Recycling the Past



 

Source: The New York Times
Author: by Marc Ferris
Posted: Tuesday, July 11, 2006




10/20/2002

WHEN an investor bought the Hillbrook Estate in Harrison two years ago, the cost of fixing the roof alone ran into seven figures, so he decided to demolish the 1916 mansion and build four new buildings on the property. In the short time before the wrecking ball moved in, Recycling the Past, an architectural salvage company in New Jersey, invited buyers to the site and picked the house's carcass clean, carting away an oak staircase with wainscoting and carved panels, a 70-foot limestone balustrade, mantlepieces, marble columns and even door hinges.

Architectural salvage, which once evoked images of the television show "Sanford and Son," where junk was hauled around in a beat-up pickup truck, is becoming the province of antiques mavens, interior decorators and upscale remodelers. One indication of this newfound cachet -- and of the blurring of the line between salvage and traditional antiques -- is the growing use of the term "architectural antiques" to designate items like vintage doors, doorknobs, bathtubs, sinks, shutters and stained-glass windows.

"A lot of antique shops have added material that would once have been called architectural salvage," said Renee Jordan Torre, owner of Architreasures in Bedford Hills, who used to sell salvage at her store but now specializes in designing historical interiors.

"Many people prefer things with history. Anyone can go to Ethan Allen and buy accessories, but it''s more interesting if you search around for just the right piece."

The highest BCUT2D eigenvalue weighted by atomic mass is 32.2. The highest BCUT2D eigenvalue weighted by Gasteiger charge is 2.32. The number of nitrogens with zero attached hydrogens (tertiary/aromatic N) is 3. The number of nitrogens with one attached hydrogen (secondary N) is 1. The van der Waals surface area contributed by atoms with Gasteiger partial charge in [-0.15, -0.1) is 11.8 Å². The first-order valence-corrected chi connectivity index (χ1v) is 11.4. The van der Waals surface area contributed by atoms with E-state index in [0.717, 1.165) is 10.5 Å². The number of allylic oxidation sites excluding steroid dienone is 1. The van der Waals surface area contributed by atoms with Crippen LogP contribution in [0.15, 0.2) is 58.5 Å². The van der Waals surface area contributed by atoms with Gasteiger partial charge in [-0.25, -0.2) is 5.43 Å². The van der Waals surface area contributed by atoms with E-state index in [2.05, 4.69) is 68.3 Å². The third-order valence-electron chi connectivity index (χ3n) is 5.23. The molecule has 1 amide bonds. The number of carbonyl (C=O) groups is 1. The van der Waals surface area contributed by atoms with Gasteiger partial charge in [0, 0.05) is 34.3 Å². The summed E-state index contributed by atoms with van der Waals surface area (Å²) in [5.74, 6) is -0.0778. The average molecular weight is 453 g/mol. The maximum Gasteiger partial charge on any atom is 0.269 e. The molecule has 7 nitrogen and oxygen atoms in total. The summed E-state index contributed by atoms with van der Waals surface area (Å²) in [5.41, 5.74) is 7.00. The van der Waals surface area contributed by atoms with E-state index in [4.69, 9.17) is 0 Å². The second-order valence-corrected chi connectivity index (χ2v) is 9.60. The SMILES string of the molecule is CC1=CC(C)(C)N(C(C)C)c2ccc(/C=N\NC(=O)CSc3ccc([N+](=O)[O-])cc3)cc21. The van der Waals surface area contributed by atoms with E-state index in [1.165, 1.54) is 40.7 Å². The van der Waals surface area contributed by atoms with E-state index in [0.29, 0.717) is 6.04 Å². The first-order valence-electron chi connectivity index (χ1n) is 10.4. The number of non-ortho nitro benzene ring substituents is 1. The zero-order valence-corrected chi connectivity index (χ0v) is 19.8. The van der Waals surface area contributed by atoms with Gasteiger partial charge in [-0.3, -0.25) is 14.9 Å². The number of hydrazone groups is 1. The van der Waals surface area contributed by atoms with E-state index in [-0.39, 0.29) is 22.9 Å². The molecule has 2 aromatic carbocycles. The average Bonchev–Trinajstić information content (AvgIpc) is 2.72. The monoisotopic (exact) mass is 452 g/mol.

As grand mansions like Hillbrook Estate, Penwood in Bedford and 1920's homes in Scarsdale are reduced to rubble to make way for McMansions, obscure, one-of-a-kind architectural items are available for those who enjoy the thrill of the hunt. Salvagers extract their treasures from about one in 10 homes, because there is only a market for the contents of houses built before 1930, said Stephen Tilly, an architect in Dobbs Ferry and a proponent of recycling building materials.

Matthew White, owner of Recycling the Past in Barnegat, N.J., said: "If I had enough time to find the right buyers, I could strip a historical house down to the ground and literally sell the foundation stone, but there''s logistics involved. It''s not exactly a simple project."

Informal salvaging has always occurred at job sites as contractors rescued light fixtures or ornate sconces from the Dumpster, but house wreckers were generally not in the business of brokering architectural treasures.

"There are a lot of teardowns, but there's a lot of stuff that is lost because there isn't a convenient intermediary," Mr. Tilly said. "Contractors have barns full of stuff and increasingly they get immune to another stained-glass window or oak door and it's more of a hassle than it's worth."

United House Wrecking in Stamford, Conn., is an exception. The business began by demolishing houses to make way for Interstate 95 in the 1950's, but has become solely a dealer of architectural and traditional antiques, and some salvage, because the owners decided it was more profitable than just wrecking.

Unlike the used auto parts business, where buyers can find a particular part almost instantly,<

Recycling The Past - Architectural Salvage
381 North Main Street, Barnegat, NJ 08005
609.660.9790

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